Many of the cases we deal with involve questions regarding custodial issues surrounding children. These issues generally include where and who the children will live with and, if they are going to live primarily with one parent, what access the other parent will have to the children.
Thinking about representing yourself? Don't make these mistakes.
If you are going through a divorce, there's a lot to keep track of. When kids are involved, it's easy to lose track of everything that has been settled and everything that still needs to be decided. One of the key ways to keep yourself on track is to understand what your child support will cover and what you need to make arrangements for with your co-parent. You can include these expenses in a parenting plan to make it easier to reference them, or you two can negotiate them as they arise. Just like everything else that arises from co-parenting after a divorce, it's generally easier if you plan ahead.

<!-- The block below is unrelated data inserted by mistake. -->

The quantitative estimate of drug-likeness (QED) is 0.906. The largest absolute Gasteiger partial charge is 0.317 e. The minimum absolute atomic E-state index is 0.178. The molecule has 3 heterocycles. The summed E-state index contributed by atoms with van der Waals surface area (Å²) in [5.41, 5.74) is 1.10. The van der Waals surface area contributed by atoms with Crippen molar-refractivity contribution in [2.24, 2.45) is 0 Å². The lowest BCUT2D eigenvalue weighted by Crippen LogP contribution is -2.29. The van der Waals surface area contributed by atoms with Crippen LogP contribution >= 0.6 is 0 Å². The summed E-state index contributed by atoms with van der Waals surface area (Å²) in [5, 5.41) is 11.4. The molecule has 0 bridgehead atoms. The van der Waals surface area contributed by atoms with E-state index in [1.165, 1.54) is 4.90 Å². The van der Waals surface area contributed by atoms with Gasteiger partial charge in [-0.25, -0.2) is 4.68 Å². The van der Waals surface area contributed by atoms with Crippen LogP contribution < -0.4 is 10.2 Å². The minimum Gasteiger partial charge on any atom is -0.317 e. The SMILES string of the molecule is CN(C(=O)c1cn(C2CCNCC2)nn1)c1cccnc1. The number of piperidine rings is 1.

The issue of support, who gets it, how much they get, and for how long is a constant theme in most of the family law cases our office handles. That being said, we've provided you some basic information to consider regarding child support.
The information below can be applied to any type of case, but for this post, our main focus will be on family law matters.
While a lot of people give quite a bit of thought to how to get married, few plan for that moment when a spouse says they want a divorce. For most people, the declaration itself comes as no great surprise; however, that doesn't make handling it any easier, particularly if you were truly surprised. Here's some information to help make the process easier, or at least understandable.